Quantifying the Effects of Atmospheric Stability on the Multifractal Spectrum of Turbulence
Katul, Gabriel G.
MetadataShow full item record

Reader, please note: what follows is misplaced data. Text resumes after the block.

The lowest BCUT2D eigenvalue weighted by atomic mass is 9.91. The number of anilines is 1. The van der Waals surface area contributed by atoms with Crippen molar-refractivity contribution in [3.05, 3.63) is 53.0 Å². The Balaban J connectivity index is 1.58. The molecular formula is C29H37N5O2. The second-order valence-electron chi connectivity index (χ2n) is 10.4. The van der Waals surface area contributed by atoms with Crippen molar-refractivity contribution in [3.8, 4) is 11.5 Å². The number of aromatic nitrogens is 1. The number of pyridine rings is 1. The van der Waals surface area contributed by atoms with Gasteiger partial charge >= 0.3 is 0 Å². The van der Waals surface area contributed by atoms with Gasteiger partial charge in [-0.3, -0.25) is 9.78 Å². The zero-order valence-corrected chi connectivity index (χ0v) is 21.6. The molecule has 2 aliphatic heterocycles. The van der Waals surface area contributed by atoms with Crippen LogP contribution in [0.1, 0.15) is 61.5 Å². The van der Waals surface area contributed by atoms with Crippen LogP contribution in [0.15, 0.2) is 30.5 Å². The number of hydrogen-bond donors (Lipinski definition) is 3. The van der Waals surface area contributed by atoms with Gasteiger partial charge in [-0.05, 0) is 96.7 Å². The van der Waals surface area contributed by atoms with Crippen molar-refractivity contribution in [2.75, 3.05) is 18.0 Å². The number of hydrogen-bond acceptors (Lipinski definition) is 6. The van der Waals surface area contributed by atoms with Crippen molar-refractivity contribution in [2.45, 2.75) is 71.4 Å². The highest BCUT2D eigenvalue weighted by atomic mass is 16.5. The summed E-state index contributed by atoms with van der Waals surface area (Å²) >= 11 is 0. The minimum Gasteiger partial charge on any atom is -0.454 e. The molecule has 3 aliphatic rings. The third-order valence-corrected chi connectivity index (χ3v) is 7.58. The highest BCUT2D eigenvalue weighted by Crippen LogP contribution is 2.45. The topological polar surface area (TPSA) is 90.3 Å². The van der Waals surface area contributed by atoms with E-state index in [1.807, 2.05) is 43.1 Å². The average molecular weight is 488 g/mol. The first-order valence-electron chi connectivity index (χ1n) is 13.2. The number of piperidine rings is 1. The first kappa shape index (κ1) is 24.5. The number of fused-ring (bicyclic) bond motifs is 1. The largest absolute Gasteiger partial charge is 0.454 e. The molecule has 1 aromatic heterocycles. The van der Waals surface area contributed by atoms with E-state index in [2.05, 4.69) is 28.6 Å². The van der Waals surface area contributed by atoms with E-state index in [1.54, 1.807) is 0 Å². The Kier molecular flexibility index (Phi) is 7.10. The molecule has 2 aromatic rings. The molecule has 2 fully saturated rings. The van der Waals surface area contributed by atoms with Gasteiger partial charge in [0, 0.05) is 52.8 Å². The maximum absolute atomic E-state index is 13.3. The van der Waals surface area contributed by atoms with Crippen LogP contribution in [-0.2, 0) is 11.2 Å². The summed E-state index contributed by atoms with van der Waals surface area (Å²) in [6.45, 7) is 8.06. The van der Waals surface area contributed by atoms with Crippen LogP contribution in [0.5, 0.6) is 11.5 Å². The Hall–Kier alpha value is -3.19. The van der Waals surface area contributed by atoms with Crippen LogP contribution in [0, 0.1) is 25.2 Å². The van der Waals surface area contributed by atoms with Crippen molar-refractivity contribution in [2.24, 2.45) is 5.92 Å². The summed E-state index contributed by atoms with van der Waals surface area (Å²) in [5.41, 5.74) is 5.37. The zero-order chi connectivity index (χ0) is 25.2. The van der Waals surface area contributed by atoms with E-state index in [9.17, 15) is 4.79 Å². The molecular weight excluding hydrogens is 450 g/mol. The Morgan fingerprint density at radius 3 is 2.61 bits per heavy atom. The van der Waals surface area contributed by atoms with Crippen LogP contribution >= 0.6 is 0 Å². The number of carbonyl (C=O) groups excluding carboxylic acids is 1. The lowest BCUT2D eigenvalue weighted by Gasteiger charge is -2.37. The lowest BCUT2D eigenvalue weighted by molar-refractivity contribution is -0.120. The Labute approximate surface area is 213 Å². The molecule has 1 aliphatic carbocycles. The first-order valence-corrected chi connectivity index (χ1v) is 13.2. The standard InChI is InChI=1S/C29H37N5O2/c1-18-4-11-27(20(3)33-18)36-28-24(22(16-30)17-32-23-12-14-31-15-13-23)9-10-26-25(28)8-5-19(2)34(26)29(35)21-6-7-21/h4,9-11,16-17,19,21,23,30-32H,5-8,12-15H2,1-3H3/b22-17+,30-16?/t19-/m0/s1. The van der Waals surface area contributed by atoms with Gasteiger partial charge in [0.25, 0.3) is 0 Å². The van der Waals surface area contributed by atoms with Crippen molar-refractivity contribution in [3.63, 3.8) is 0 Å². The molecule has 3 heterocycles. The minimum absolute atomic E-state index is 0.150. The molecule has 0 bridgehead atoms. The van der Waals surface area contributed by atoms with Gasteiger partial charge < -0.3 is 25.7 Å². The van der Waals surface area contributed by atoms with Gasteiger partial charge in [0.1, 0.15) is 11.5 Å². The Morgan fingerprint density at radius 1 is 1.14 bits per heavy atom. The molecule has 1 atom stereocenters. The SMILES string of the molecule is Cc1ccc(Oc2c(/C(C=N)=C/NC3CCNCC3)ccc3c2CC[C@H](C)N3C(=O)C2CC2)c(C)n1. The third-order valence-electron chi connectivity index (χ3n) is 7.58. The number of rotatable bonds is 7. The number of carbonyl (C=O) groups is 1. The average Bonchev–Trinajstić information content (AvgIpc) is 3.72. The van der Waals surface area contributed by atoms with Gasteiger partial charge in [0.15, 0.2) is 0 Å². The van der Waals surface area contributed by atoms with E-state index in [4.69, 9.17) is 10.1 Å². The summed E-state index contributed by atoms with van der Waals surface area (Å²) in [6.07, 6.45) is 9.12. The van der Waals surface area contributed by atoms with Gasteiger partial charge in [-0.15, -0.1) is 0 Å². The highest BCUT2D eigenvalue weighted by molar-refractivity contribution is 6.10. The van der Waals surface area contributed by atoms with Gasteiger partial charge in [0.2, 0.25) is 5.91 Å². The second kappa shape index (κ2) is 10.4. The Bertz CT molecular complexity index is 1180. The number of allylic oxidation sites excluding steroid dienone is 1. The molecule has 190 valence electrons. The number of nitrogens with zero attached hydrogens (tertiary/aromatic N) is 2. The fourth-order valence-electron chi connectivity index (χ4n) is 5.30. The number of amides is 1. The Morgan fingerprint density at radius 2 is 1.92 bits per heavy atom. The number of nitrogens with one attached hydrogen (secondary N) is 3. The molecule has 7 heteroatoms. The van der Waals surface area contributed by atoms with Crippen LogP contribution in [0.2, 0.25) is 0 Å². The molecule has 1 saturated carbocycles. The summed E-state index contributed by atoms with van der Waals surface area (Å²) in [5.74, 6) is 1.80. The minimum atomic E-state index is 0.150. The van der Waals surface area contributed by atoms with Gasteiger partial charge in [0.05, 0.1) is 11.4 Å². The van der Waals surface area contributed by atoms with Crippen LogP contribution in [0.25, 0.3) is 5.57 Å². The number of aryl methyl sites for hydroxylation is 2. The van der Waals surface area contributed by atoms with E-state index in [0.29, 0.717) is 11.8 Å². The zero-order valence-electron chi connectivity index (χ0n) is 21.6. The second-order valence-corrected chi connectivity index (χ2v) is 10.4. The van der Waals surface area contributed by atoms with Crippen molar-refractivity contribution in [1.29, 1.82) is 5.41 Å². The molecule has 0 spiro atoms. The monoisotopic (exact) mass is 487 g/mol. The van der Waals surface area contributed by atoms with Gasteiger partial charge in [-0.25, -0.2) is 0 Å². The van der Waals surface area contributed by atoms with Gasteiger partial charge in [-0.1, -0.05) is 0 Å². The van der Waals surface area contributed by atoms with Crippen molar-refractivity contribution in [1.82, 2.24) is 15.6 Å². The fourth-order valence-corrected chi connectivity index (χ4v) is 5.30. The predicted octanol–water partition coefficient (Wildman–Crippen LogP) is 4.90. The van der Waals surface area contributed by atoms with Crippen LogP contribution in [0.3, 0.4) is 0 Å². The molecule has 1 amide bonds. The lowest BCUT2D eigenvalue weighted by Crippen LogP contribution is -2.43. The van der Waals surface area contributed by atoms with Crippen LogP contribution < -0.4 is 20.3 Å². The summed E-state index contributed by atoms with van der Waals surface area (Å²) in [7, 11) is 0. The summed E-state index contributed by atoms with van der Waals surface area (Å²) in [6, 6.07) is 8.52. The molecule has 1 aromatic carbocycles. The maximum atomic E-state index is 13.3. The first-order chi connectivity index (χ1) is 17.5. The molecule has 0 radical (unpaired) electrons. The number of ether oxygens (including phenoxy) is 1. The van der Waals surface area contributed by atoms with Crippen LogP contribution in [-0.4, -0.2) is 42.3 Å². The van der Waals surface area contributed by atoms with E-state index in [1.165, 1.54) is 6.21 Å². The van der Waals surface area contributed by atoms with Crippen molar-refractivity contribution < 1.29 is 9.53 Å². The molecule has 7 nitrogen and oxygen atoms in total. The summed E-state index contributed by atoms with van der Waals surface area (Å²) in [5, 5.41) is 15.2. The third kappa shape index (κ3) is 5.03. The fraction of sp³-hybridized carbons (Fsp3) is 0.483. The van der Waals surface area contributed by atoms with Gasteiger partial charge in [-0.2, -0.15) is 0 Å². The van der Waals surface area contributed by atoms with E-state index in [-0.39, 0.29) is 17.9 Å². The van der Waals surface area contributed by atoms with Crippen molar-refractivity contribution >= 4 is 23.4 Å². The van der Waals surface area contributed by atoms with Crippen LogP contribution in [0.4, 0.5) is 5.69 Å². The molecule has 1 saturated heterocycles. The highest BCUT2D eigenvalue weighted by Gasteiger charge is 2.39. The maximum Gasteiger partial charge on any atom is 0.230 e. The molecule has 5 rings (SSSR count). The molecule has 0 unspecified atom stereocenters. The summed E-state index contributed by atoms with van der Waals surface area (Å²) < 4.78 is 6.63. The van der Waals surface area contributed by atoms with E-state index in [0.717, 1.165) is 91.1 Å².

Over the past decade, several studies suggested possible analogy between price dynamics in the foreign exchange market and atmospheric turbulent flows. Such analogies suggest that applications in business and industry can directly benefit from detailed quantification of the scale-hierarchy existing in fully developed turbulent flows. Numerous studies have already demonstrated the multifractal properties of rough-wall boundary layer turbulence. How atmospheric stability (i.e. boundary conditions) alters the multifractal spectrum (MFS) of turbulent velocity and temperature fluctuations in the atmospheric surface layer remains to be investigated. A challenge of estimating the MFS from time series via traditional regression approaches is the heteroskedastic problem because the variance of the error term are shown to depend on scale. Using a combination of Discrete Wavelet Transforms (DWT) and a Weighted Least Squares (WLS) scheme, heteroskedastic effects are minimized and robust estimation of the scaling parameters needed to compute the MFS is derived. Next, to quantify the effects of atmospheric stability on the MFS, discriminative measures that utilize the left slope (rise), Hurst exponent (maxima), and broadness are employed. Distributional property of the estimators for these discriminative measures are investigated based on Monte Carlo simulations. These summary measures are applied to the MFS of velocity and temperature time series collected in the atmospheric surface layer for a wide range of atmospheric stability conditions. The criteria for success in evaluating how atmospheric stability alters the MFS of a single flow variable time series is formulated as a statistical classification model that properly infers the stability regime when these three discriminative measures are used as input vectors.